We post a new episode of Appalachian History weekly podcast every Sunday. You can start listening right away by clicking the podcast icon over on the right side of your screen. If you’d rather grab the show off itunes for later listening, click here:
We open today’s show with a story about a journalistic scoop in Arthurdale, WV from guest writer Judi Tarowsky. “Dad had a fast turn-around with this photographs, and he was able to type out his copy at what was considered blazing speed on the clunky typewriters of the day. So when he learned that Eleanor Roosevelt was due to visit nearby Arthurdale, her personal project, he made sure he was among the crowd gathered to see her.”
We’ll pause in between things to catch up on a Calendar of Events in the region this week, with special attention paid to events that emphasize heritage and local color.
Next, we’ll take a look at a Kentucky soft drink that turns 85 this year: Ale-8-One. Our guest writer Fred Sauceman is a longtime administrator at East Tennessee State University and has written extensively on the foodways of the South. Each fall, he teaches a course entitled “The Foodways of Appalachia” at ETSU. Southern soft drinks are among the topics.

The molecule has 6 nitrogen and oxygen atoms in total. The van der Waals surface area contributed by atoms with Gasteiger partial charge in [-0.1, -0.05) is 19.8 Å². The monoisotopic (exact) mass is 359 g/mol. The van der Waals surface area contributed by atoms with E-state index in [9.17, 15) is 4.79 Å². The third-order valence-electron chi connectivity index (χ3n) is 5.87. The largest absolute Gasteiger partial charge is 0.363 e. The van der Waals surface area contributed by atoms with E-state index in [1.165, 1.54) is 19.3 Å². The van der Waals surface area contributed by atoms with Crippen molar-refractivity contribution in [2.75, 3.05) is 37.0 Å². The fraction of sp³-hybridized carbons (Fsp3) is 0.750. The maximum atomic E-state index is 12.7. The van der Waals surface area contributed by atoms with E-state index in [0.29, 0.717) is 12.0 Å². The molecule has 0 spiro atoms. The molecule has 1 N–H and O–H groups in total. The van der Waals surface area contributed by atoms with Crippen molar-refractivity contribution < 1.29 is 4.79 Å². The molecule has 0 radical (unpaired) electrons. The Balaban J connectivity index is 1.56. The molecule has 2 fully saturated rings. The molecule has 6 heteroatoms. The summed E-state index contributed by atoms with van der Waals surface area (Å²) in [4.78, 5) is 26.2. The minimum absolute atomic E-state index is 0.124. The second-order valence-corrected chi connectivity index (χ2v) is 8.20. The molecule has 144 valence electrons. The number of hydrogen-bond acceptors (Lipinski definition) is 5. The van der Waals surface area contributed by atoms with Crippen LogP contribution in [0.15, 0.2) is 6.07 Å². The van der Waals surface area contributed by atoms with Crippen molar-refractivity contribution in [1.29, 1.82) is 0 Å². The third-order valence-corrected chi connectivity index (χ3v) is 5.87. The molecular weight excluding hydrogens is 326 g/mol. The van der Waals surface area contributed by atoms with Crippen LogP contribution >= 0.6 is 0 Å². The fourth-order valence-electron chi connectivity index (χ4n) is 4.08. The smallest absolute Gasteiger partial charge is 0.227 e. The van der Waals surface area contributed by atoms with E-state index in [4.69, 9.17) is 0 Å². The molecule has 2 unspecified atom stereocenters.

“What changes have come about in sixty years?” asks newspaperman F. B. Lawton in a 1934 article in Ohio’s Ironton Sunday Tribune. “Sixty years have passed since the writer answered an advertisement in the columns of The Tribune’s honored predecessor, The Ironton Register, resulting in his employment as a boy in the Register office. That was on February 6, 1874.”
We’ll wrap things up with an oral history excerpt from North Carolina architect Anthony Lord (1900-1993). Lord left his mark on many public and private buildings in Asheville, including the Pack Memorial Library and the D. Hiden Ramsey Library on the campus of UNC Asheville.
And, thanks to the good folks at the Digital Archive, we’ll be able to enjoy some authentic Appalachian music from Tommy Jarrell in an undated recording of ‘John Hardy.’
So, call your old blue-tick hound up on the porch, fire up your corn-cob pipe, and settle in for a dose of Appalachian History.